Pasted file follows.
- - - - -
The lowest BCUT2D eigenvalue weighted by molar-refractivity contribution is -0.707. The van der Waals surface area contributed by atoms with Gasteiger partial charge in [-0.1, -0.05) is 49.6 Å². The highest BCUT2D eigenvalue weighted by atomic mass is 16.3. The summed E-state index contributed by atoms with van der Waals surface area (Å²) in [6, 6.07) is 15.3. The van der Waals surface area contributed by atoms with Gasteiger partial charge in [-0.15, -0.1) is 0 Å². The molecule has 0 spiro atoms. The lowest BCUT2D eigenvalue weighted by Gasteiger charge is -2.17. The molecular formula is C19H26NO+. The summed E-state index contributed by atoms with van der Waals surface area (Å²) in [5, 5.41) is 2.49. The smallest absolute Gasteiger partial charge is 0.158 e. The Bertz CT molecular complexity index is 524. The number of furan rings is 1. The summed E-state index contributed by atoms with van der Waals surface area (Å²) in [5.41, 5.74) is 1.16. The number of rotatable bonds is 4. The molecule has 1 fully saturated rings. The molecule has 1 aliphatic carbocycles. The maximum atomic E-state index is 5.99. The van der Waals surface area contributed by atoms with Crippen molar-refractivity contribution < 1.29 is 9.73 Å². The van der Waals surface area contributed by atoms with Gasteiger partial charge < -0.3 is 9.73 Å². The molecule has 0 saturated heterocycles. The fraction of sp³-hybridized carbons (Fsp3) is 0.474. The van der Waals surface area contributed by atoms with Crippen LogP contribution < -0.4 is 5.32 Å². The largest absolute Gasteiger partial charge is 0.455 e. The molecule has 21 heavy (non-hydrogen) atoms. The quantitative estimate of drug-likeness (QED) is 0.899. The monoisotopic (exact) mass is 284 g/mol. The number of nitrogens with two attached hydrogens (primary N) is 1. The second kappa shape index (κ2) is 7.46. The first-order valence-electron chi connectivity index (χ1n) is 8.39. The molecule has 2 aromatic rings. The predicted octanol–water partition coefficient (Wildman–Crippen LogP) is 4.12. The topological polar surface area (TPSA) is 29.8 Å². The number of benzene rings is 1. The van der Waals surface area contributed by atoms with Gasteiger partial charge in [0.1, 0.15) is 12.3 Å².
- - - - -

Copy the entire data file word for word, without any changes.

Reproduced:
The lowest BCUT2D eigenvalue weighted by molar-refractivity contribution is -0.707. The van der Waals surface area contributed by atoms with Gasteiger partial charge in [-0.1, -0.05) is 49.6 Å². The highest BCUT2D eigenvalue weighted by atomic mass is 16.3. The summed E-state index contributed by atoms with van der Waals surface area (Å²) in [6, 6.07) is 15.3. The van der Waals surface area contributed by atoms with Gasteiger partial charge in [-0.15, -0.1) is 0 Å². The molecule has 0 spiro atoms. The lowest BCUT2D eigenvalue weighted by Gasteiger charge is -2.17. The molecular formula is C19H26NO+. The summed E-state index contributed by atoms with van der Waals surface area (Å²) in [5, 5.41) is 2.49. The smallest absolute Gasteiger partial charge is 0.158 e. The Bertz CT molecular complexity index is 524. The number of furan rings is 1. The summed E-state index contributed by atoms with van der Waals surface area (Å²) in [5.41, 5.74) is 1.16. The number of rotatable bonds is 4. The molecule has 1 fully saturated rings. The molecule has 1 aliphatic carbocycles. The maximum atomic E-state index is 5.99. The van der Waals surface area contributed by atoms with Crippen molar-refractivity contribution < 1.29 is 9.73 Å². The van der Waals surface area contributed by atoms with Gasteiger partial charge < -0.3 is 9.73 Å². The molecule has 0 saturated heterocycles. The fraction of sp³-hybridized carbons (Fsp3) is 0.474. The van der Waals surface area contributed by atoms with Crippen LogP contribution < -0.4 is 5.32 Å². The largest absolute Gasteiger partial charge is 0.455 e. The molecule has 21 heavy (non-hydrogen) atoms. The quantitative estimate of drug-likeness (QED) is 0.899. The monoisotopic (exact) mass is 284 g/mol. The number of nitrogens with two attached hydrogens (primary N) is 1. The second kappa shape index (κ2) is 7.46. The first-order valence-electron chi connectivity index (χ1n) is 8.39. The molecule has 2 aromatic rings. The predicted octanol–water partition coefficient (Wildman–Crippen LogP) is 4.12. The topological polar surface area (TPSA) is 29.8 Å². The number of benzene rings is 1. The van der Waals surface area contributed by atoms with Gasteiger partial charge in [0.1, 0.15) is 12.3 Å².